Jim R



13. What kinds of information do age structure pyramids provide and what inferences can be made from these? -Mr. V approved
Age structure pyramids present the relative number of individuals from a certain area of each age. Possible population trends can be predicted from these pyramids. For example, if the younger ages have a heavier representation, then the population will likely increase when they reach reproductive age, but if the older ages have a larger representation then the population will like diminish. For areas that have nearly even representation, the population will most likely stay fairly even. Kim K. Red Team

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Emily A. Red Team

Age structure pyramids can predict a population’s growth trend as well as its social conditions. For example, if there is an overwhelming amount of a certain age group compared to the others, it could easily throw off the social balance in a population and possibly cause chaos and unrest. --Jackie H. red team






14. How can an ecological footprint be useful?-Mr. V approved

Ecological footprints can be very useful in determining how much of the resources provided by the area a population can use before using them up completely which helps determine possible population trends if the resources seem likely to be used up or if they are plentiful. Kim K. Red Team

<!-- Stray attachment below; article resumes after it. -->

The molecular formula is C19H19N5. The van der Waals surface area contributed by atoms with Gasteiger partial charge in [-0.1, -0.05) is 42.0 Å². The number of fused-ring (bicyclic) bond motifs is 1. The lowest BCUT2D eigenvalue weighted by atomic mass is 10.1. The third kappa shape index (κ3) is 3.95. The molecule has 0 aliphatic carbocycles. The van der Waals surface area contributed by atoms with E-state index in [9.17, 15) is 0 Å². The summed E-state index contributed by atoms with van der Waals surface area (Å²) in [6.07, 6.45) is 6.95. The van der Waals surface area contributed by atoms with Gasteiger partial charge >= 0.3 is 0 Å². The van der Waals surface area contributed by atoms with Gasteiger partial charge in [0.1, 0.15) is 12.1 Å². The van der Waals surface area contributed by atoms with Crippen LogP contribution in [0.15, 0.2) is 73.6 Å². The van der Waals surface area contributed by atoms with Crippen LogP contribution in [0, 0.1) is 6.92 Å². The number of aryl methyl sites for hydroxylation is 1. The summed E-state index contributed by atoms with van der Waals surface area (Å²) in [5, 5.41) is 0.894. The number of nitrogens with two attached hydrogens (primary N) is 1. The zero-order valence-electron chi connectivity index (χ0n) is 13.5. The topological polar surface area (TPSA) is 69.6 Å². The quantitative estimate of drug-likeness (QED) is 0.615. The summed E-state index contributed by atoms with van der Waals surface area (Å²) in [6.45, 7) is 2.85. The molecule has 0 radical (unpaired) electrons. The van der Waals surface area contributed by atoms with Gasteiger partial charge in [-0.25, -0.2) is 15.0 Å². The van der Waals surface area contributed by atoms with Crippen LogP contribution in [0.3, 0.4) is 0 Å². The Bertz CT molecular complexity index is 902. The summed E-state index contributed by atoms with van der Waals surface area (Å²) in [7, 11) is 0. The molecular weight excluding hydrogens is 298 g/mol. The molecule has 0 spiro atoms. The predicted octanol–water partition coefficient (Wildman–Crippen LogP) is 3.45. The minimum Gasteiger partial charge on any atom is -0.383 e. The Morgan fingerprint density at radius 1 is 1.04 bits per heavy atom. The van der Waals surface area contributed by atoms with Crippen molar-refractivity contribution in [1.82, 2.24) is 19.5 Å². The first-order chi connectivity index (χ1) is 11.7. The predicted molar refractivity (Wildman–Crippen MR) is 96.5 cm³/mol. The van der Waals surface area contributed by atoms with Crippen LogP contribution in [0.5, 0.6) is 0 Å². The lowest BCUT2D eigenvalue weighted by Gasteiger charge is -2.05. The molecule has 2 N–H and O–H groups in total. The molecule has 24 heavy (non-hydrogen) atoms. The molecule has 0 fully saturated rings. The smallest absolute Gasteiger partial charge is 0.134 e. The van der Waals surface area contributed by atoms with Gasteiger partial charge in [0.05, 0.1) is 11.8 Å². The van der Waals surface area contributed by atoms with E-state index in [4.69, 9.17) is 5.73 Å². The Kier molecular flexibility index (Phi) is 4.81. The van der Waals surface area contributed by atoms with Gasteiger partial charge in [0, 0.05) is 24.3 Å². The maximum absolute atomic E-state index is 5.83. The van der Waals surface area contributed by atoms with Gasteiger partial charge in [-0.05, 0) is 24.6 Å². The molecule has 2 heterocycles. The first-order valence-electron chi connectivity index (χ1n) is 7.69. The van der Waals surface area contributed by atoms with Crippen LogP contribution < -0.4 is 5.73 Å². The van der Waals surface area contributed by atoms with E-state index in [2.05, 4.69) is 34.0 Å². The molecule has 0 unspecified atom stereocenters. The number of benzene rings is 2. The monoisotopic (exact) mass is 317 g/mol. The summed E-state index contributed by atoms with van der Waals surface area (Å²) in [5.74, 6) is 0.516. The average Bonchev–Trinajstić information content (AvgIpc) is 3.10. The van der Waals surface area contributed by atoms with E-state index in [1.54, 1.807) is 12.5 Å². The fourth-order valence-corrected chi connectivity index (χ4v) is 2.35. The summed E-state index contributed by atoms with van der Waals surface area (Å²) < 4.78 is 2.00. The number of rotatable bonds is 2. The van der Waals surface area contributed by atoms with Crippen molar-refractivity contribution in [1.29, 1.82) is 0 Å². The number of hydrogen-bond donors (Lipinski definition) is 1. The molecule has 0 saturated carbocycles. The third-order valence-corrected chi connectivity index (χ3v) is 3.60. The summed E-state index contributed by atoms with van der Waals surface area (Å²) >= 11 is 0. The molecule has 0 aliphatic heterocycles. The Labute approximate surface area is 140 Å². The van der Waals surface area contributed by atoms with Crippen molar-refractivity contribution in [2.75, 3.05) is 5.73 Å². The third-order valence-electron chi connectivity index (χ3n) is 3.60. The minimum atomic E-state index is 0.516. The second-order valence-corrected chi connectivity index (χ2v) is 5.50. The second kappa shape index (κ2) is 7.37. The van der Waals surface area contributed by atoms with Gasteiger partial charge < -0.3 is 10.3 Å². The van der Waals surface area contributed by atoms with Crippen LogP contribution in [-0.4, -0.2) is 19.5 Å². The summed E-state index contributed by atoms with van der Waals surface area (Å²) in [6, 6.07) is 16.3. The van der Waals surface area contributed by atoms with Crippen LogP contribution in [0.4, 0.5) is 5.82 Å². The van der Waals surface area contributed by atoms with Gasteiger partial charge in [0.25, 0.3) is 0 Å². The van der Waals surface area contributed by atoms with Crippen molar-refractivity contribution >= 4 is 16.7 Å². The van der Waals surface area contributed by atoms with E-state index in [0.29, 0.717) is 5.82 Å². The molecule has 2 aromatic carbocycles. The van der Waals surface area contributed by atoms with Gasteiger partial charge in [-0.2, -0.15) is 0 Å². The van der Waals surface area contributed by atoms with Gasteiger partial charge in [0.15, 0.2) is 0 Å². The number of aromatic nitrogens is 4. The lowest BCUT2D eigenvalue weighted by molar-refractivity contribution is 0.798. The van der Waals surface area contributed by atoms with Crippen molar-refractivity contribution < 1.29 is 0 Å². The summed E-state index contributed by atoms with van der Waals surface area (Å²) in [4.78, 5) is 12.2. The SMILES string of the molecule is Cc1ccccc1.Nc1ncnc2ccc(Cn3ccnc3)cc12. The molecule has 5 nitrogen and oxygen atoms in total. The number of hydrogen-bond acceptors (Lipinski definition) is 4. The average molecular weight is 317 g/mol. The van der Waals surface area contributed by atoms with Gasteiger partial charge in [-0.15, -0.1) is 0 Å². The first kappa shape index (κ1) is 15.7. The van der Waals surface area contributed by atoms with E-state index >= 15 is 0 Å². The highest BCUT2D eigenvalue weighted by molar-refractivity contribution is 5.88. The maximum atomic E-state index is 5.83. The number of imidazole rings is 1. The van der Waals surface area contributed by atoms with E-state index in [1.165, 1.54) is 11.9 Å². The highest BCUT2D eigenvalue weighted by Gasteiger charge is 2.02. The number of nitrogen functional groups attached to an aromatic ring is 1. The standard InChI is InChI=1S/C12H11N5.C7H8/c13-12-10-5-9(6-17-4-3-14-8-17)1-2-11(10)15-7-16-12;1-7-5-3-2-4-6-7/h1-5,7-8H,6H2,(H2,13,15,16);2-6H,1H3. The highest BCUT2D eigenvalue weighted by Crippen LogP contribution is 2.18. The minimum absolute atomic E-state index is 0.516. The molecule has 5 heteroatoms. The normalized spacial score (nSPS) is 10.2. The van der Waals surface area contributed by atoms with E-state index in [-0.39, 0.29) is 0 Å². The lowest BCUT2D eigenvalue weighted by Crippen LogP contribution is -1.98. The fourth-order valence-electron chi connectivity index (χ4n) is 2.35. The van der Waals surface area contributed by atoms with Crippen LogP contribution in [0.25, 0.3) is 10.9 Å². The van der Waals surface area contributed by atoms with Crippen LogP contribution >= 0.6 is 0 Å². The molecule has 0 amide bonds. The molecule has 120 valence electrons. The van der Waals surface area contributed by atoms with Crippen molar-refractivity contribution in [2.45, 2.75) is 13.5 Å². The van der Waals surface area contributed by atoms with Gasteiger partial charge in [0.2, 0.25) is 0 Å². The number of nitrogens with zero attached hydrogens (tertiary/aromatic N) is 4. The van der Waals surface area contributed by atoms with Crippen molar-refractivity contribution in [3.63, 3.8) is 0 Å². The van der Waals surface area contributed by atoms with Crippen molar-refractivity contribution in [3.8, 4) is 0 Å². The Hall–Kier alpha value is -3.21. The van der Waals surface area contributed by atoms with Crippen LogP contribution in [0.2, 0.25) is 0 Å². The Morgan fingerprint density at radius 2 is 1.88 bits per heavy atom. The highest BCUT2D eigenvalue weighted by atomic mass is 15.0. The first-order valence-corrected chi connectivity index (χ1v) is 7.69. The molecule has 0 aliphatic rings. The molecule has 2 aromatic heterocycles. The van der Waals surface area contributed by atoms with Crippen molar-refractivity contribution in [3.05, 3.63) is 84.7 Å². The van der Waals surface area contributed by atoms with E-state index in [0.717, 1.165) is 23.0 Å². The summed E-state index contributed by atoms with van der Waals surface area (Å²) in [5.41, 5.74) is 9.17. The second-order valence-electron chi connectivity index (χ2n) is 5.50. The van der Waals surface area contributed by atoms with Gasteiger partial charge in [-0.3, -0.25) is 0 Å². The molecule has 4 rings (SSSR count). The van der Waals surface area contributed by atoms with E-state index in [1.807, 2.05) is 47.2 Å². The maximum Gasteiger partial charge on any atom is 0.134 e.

ecological_footprint.jpg
Emily A. Red Team

Ecological footprints can be useful when helping to predict the land and water area needed by each nation to provide all of the resources that it consumes and also absorb all of the waste it generates. –Jackie H. red team

Ecological footprints are also useful for addressing international disparities as countries plan for and balance resource use, development, and conservation efforts. For example, most products and goods used in America are made at tremendous environmental cost to developing nations (think air and water pollution in China, India, and Africa). If we dramatically reduced our consumption of raw materials we would reduce our impact on those resources, but we would also compromise those developing economies. To meet both goals we could shift our consumption to goods that are manufactured from recycled or sustainable products through low impact technologies (and perhaps pay a little bit more)
-Mr. Vinogradov